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Sunday, May 18

18th May - W/E: The World Links

Previously on MoreLiver’s:

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Brussels blog round up 10 – 16 MayEuropp / LSE
EP elections, Farage vs Le Pen, and what now for Donetsk and Luhansk?

EU officials plotted IMF attack to bring rebellious Italy to its kneesThe Telegraph
The former US Treasury Secretary says that EU officials approached him in the white heat of the EMU crisis in November 2011 with a plan to overthrow  Silvio Berlusconi, Italy’s elected leader.

Keynesian economics works: Eurozone editionmainly macro

Weekend Reading for EuropeWSJ

‘It was the point where the eurozone could have exploded’FT
In the first part of a series on the year that forever changed Europe, Peter Spiegel recreates three bitter days in November when the eurozone crisis hit its lowest moment

Inside Europe’s Plan ZFT
In the second instalment of a series on the year that changed Europe, Peter Spiegel reveals how a secret strategy was developed to contain the firestorm from a Greek exit.

‘If the euro falls, Europe falls’FT
In the third part of a series, Peter Spiegel examines Angela Merkel’s deft political moves that led to the end of the crisis

Charting Europe’s JapanificationFT
Credit Suisse: The lessons from Japan suggest that policy action in coming months may be critical for a recovery in inflation.

Secular Stagnation in the Euro AreaKrugman / NYT
Europe is extremely likely to have a significantly lower natural real rate of interest heading forward than it had in the past. This in turn suggests that it’s a really really bad idea to let inflation drift down, whether or not it turns into outright deflation.

Does the Euro Zone Need Deflation?WSJ
Ultimately, euro-zone governments are likely to backslide on their treaty obligations if, as seems likely, the ECB fails to trigger significant growth. In which case, they’ll be glad if deflation allows them to sell vast quantities of debt.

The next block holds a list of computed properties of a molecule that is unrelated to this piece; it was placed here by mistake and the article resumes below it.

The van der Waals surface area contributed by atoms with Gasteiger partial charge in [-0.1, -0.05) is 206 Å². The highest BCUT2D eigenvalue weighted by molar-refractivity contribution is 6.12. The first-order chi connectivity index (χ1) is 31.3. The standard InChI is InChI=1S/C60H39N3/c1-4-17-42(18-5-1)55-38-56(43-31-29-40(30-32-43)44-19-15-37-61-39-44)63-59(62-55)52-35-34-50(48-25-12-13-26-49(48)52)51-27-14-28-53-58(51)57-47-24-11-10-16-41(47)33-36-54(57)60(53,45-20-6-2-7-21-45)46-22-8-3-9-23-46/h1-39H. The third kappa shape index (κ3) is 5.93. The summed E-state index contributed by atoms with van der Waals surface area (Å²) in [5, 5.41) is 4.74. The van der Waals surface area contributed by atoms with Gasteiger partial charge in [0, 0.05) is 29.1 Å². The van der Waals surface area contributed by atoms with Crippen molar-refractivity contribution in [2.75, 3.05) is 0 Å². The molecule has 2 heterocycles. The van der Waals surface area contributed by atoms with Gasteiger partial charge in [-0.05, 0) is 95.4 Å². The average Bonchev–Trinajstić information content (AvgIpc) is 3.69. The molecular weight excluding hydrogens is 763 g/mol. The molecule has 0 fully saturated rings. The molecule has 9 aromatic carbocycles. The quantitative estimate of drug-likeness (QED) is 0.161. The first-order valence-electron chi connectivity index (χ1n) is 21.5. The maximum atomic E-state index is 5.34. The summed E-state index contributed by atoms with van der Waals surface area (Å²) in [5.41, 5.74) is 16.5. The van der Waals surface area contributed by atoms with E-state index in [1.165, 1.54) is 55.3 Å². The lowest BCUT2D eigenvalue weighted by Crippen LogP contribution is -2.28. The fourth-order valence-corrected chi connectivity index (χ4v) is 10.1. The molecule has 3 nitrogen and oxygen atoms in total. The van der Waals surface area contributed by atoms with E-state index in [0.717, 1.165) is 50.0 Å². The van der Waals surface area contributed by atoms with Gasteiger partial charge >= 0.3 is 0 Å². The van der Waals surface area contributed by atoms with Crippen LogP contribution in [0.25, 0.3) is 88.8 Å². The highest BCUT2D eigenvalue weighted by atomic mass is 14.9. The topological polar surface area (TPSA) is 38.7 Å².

DBW: ECB negative deposit rate editionFT
The most discernible impact of a negative deposit rate in the broader financial markets may well be an intensification in the hunt for yield.

The ECB should do
As banks repay their loans from the Long-Term Refinancing Operation, the ECB’s balance sheet is shrinking. This column argues that, given the slow recovery and sustained low inflation, the ECB should replace its bank lending programme with quantitative easing. Buying short-term government debt would be consistent with the ECB’s inflation target, would keep the ECB’s monetary policy separate from its role in bank supervision, and would create a built-in exit strategy from unconventional policy.

Japan Privately Questioning ECB’s Currency RhetoricWSJ
Japanese officials are privately voicing their frustration at Europe’s attempts to talk the euro down against other currencies, a move some of them see as hypocritical.

Fed’s Bullard Says First Rate Increase Could Come Late in 1Q 2015WSJ

Fed’s Yellen: Small Businesses Deserve ‘Considerable’ Credit for RecoveryWSJ

Inflation Measures Show Increase, but still Low year-over-year in April – Calculated Risk
UMich Confidence Tumbles, Misses By Most In 8 Years – ZH
Preliminary May Consumer Sentiment decreases to 81.8 – Calculated Risk
Housing Starts at 1.072 Million Annual Rate in April – Calculated Risk
A few comments on Housing Starts – Calculated Risk

Australia’s Central Bank Not Interested in Targeted Steps to Cool HousingWSJ

China’s Ghost Cities Are About to Get SpookierWSJ

Macro Horizons: More Data to Back the ECB Doves’ CaseWSJ

Grand CentralWSJ
Hilsenrath’s Take: Rosengren Sizes up a Disappointing First Half * Soft Economies Have Policy Makers Groping for What to Do Next * Kuroda Keeps BOJ Easing Hopes Alive * Japan Questioning ECB’s Currency Rhetoric * Former Bush Economic Adviser to Join BOE Rate-setting Committee